Voice/Vision Holocaust Survivor Oral History Archive

Lily Fenster - November 8 & 10, 1994

Meeting other Survivors

When you came to Detroit, you met other survivors.

Oh, of course.

Did you talk to each other about your experiences?

No. Not that time.

You didn't talk to each other?

Not ??? We used to jump in words which was. I forget--do you know what, sometime lately, in the last maybe 15 years, whenever they came together, we wind up about, talking about it.

But not then?

They asked "Vee host du ibergelebt?" How did you survive? So I say, "I was a shikseh," and they know, everybody knows. And they knew Dave was--jumped a mile and a half in Treblinka and also his parents and the relatives there and he survived in the woods. They couldn't fight, because they're afraid to go to the AK, because they would kill them. They didn't, if they would cooperate, more Jews would survive. They didn't want no part of the Jews.

So, it was just a word here and there.

A word there, a word there. I think we start to talk about it when Menachem Begin, how long ago did he make peace with Carter mit you know, mit uh, Sadat? What was with--Egypt, that.

Fifteen years ago.

That he says, never again! Never again! They going to slaughter us like they did. Never again. And that got to our kops. It got to our heads. We have to say whoever survived, what went on. What they did with us. Like what made me get out and leave such nice family. "You," he says to me then in Jewish. "You're going to tell the free world." And I say, "??? what is the free world? America?" What they did to the Jews. So I looked at him and I didn't want to say nothing, because we had respect, you know. How did he know that I going to Survive. What does he know that I don't know? And the way I survived. Tsehharget--sadness, misery. I mean, hiding, being scared. Do you know what's the worst? To keep something in your heart when you don't have the will to say. It is like a trip. It is like a bomb in yourself. A bomb. You want to say something. You can't. I know I am Jewish. I know it for a fact. And yet, you had to watch every word, every movement. God forbid. You have to be like them. If they mention one word, you act like a Jew, I go around to a different farm. I was scared. And I say, "What kind of talk is that? What are you talking about?" But just idea, that you shouldn't start digging. When they start digging, I mean, they put you in a place and they start asking you questions, see you alone. I thought sometime they knew, but they were, sort of didn't want to pay attention. A little girl, they'll let her do, let her live, but they didn't do it that way. Because, how many orphans were running around and being alone and I just don't know how I survived, Sidney. I don't know how. Didn't they know? How many kids walk around without nobody, such a young girl and they ignored the situation and yet, I don't know. They wanted me to live and such a big family, just a couple people survived, like my cousin, in Israel, You know what they went through in Russia. My aunt, she was the youngest sister of my daddy, a beautiful woman. In fact, when I met her in Israel after so many years, I recognized her eyes. She had the greenest eyes with gorgeous lashes. She went with my Uncle Shmuel with three kids. He died in Russia. Two children died in Russia and she had the oldest daughter. Her name was Luba, named after the grandmother ??? And then she had a little boy. The little boy got scarlet fever. The three she lost. Mit'n uncle for typhus, for and he was a beautiful uncle. I remember Purim in Poland. And he used to date my aunt. He always came with a big cake and I used to get it to the town and that was and I was carrying the cake. Meantime I licked up all the sweets there, you know and then I pushed it up. Oh Gotinyu, so many memories. They came--the Russian. I don't know where they was. There were probably by Siberia. My auntie was working in, in, in building mud for something. Straws. I don't know what she did and my cousin was alone. They took away that little boy and they never see that boy and she said to me, that's why she's also so upset, because she and Howard, she's now fifty-six, so how old was she? A child. So she remembered when they took away this boyeleh, that little boy and he lived someplace, but nobody wants to--they looking, they were caring. If he would be dead, he would be dead, but she said that somebody took him away for themself and this may be a little Skurka running there, no their name was Pasternak. Running there someplace and no ??? in Siberia or in Moscow, Leningrad, Stalingrad, mit--a boy what is a Jewish boy and raised by Russian and that is her conscious. That's what she told me when I had her here ten years ago, that she remembers when they took away her little brother and she never seen him and the mother back and said "Vee iz does kind?" Imagine? It was a terrible trip for him. She speaks a couple languages. She was a translator and she used to work in for the what is the party that takes care of working people? Haganah. She's going to retire now and he is a mailman. He went through hell, too. People from Russia, those Jews, they run from Poland, have a story to tell, too. It's no end. Have another piece orange Sidney, you must dry in your mouth.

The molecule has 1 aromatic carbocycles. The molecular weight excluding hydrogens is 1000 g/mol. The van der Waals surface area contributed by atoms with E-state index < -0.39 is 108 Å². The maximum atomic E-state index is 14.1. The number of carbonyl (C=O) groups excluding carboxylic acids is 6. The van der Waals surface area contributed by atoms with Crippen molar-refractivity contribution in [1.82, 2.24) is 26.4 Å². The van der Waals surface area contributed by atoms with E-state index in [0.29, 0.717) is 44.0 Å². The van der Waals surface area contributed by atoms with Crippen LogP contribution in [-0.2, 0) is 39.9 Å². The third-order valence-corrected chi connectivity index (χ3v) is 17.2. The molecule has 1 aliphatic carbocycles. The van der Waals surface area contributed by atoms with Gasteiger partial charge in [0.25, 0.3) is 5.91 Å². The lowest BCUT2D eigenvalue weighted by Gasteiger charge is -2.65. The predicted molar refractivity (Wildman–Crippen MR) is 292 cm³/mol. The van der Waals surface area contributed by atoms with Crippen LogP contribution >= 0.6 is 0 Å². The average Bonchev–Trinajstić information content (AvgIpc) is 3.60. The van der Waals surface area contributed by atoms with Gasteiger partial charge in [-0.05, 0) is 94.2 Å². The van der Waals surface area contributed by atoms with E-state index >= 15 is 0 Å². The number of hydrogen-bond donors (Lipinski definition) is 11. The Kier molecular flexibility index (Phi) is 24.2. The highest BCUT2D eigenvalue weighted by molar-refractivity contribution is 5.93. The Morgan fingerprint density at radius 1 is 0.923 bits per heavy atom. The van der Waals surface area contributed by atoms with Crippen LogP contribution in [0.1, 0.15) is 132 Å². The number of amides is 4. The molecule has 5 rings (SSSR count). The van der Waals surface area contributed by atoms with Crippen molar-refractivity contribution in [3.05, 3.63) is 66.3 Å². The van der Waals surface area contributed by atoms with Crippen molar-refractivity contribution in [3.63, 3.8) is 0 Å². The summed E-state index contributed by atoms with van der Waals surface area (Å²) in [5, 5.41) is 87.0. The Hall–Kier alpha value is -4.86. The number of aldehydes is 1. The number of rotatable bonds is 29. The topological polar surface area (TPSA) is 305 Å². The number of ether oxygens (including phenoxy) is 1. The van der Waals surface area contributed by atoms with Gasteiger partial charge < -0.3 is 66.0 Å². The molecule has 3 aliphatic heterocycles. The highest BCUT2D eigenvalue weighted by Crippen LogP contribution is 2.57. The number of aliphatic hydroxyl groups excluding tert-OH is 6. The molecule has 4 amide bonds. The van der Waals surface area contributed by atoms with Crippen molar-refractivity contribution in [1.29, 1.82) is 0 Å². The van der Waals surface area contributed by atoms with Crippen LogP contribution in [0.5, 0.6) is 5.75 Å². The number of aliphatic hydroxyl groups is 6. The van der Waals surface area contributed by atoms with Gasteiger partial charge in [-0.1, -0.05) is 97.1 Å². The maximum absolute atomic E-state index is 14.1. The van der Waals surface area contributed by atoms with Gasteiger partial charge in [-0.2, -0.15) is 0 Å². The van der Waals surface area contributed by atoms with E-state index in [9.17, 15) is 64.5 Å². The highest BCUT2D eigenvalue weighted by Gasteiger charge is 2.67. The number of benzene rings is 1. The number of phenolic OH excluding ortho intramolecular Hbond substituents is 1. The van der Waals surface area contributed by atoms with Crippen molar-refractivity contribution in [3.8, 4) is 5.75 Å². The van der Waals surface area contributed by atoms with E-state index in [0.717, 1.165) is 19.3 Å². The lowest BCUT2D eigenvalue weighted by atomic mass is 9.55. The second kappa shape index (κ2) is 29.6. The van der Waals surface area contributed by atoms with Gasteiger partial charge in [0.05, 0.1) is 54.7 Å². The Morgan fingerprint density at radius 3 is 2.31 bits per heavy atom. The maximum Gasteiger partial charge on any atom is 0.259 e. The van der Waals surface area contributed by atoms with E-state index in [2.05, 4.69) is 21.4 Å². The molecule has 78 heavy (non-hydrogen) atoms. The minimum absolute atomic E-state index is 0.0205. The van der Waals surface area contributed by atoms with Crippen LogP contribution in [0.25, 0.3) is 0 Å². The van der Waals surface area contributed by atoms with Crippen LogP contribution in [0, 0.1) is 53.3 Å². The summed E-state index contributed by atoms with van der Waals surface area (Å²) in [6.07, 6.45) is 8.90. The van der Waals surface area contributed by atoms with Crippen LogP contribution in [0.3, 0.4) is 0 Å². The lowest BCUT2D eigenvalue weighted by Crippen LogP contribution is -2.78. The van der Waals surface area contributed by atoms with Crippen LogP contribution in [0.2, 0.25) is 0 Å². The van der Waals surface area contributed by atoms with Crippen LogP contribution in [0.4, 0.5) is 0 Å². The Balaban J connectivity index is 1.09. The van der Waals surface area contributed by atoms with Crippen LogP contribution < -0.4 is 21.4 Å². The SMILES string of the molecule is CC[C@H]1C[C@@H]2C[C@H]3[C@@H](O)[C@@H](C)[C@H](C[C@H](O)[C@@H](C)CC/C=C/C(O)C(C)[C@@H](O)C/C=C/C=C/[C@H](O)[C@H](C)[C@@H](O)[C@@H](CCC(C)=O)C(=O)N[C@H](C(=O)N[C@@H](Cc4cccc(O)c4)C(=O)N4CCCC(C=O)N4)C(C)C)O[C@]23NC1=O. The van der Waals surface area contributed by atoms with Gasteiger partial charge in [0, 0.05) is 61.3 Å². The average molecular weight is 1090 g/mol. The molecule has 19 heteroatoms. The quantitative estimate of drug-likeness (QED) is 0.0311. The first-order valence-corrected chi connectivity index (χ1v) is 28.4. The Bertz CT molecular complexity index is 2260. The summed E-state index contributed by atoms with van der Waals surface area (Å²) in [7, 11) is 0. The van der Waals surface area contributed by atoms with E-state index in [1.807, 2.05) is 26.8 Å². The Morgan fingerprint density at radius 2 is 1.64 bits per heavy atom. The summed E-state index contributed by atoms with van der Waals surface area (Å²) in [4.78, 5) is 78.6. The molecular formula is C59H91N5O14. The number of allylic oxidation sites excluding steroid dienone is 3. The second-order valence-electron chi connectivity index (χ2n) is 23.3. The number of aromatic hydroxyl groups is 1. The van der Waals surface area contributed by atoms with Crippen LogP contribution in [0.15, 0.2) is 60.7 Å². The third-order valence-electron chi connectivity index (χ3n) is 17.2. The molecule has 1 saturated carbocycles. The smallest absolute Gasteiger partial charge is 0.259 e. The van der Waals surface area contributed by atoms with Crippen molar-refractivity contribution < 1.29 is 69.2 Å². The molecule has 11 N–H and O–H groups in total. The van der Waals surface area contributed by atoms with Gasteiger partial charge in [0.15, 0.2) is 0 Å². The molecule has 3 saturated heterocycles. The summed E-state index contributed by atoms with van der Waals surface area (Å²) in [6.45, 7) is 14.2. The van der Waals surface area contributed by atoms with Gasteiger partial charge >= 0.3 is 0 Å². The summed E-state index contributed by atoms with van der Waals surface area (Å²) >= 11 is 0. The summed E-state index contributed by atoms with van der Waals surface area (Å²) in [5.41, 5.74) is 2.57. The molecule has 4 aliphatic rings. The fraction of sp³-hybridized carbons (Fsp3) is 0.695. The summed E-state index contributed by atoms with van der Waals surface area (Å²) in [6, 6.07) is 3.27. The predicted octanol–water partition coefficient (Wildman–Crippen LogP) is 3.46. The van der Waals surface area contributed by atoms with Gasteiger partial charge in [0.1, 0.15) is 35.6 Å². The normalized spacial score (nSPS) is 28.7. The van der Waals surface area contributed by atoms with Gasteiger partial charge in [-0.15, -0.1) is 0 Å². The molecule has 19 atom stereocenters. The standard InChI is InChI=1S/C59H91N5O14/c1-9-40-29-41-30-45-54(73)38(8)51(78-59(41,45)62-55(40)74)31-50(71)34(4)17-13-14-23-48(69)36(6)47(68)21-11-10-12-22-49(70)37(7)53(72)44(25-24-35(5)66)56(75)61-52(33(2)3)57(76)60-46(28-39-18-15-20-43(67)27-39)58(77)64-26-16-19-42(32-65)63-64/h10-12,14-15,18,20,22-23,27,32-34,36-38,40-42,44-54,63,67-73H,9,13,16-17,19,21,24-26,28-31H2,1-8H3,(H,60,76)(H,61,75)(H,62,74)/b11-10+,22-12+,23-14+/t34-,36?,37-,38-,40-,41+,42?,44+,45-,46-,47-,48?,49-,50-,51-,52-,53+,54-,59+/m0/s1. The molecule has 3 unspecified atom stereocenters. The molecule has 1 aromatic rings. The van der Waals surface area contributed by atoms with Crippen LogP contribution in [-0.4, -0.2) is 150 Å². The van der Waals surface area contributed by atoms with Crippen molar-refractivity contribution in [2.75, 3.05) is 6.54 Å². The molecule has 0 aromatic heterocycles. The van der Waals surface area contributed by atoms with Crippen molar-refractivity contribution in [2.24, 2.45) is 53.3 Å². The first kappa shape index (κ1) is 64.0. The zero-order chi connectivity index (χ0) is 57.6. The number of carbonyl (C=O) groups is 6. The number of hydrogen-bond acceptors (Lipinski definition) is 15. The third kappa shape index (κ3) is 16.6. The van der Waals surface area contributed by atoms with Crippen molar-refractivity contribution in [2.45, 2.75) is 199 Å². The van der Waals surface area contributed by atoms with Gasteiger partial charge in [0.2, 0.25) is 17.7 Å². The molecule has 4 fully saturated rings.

Let me ask you another thing.

You're such a ??? when you. My Raymond talks like this. It's so delicate, so, so...Yes sir.

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